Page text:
Therefore, if Michigan had ended the year with a +13 TOM rather than a –9 TOM, the difference of 22 in TOM would result in 4.78 more wins and Michigan would have been expected to have a 12-0 (or at least an 11-1) season this year (woooo, hooooo!). But, is this really true or just truthiness?
Since this is a slow time of year, I decided to bite the bullet and take a more detailed look at the relationship between TOM and which team wins a football game.
In reality, the average value of a TO is 0.094 additional games won. Thus, the average difference between a team with one of the best TOMs and one of the worst TOMs is 2.4 additional games won during the season. (This is less than half of the impact that is usually attributed to TOs.) So, Michigan would have been expected to have a 9-3 or 10-2 season if the TOM had been +13 rather than –9.
The Methodology: One of the most difficult aspects of analyzing the impact of TOs is establishing how much each TO is worth. Luckily the folks at Football Outsiders have done an in-depth analysis to determine an average TO is worth approximately 4 points. [EDIT: This is a "swing" of 4 points. As explained in the comments below, the proper way to look at this is that the team committing the TO loses 2 points and the team getting the takeaway gains 2 points.]
So, that is what I used. Only if the winning team had a positive TOM and the margin of victory was within the value of TOM (4 X TOM), was the game counted in "turnover margin was a significant factor in determining which team wins". If the winning team had a positive TOM but the margin of victory was outside the value of TOM, then the game was NOT counted since TOs may have impacted the margin of victory (making it larger) but were not a significant factor in determining which team wins. For example, Michigan beat ND 28-24 with a TOM of +3 (value = 12 points). Since the margin of victory was within the value of TOM (12 points), this game was counted as TOs being a significant factor in determining the winning team. However, Michigan beat UConn 30-10 with a TOM of +1 (value = 4 points). Since the margin of victory was outside the value of TOM (4 points), this game was NOT counted as TOs being a significant factor in determining the winning team.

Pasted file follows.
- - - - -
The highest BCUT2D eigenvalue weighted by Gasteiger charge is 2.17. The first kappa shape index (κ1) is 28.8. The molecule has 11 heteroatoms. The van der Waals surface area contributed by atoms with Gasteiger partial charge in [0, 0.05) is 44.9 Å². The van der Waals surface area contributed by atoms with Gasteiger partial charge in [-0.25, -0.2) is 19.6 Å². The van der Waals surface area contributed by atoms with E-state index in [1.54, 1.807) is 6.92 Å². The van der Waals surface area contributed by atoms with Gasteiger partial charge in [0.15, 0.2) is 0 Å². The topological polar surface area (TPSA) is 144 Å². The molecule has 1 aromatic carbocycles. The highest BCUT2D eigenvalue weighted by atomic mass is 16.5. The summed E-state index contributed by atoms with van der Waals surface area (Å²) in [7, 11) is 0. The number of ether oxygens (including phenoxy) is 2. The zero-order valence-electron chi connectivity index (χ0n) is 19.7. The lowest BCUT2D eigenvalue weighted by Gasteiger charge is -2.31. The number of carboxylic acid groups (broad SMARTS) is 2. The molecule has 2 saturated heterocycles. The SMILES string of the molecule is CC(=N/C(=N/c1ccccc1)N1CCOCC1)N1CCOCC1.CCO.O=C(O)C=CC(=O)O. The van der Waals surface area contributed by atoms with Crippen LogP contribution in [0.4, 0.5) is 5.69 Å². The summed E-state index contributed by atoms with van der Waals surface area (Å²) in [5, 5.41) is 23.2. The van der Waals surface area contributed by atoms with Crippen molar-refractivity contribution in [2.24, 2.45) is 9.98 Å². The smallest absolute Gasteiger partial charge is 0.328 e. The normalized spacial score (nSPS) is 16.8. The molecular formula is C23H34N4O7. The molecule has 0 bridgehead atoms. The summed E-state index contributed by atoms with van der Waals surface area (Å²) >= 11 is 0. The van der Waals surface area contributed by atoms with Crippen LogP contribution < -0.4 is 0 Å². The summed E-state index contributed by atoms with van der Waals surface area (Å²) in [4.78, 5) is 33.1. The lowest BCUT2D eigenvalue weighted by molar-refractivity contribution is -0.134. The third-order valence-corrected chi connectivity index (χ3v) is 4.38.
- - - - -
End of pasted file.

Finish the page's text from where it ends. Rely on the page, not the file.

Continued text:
I looked at every game for the following three categories of teams: (1) Top 10% (12 teams) of End-of-Year TOM; (2) Bottom 10% (12 teams) of End-of-Year TOM; (3) Middle 10% (12 teams) of End-of-Year TOM. This is a total of 30% of all FBS teams and comprises 438 total games played.
The Results: As the table indicates: (Column 2) 21% of all games end with a TOM of –0-; (Column 3) 17% of all games are won by the team with a negative TOM; (Column 4) 44% of all games are won by the team with a positive TOM but the TOs were not a significant factor in determining the winning team; and (Column 5) this totals to an average of 82% of all football games where TOM is not a significant factor in determining the winning team.
What About, "80% of the time the team that wins the TO battle, wins the football game"?: Some version of this statement is repeated hundreds of times during every football season. This statement is technically true. But, this statement is also worded very carefully and is a classic example of a contextual lie (stating part of the truth out of context, knowing that without complete information, it gives a false impression). We expect such shenanigans in politics but it is quite annoying in sports.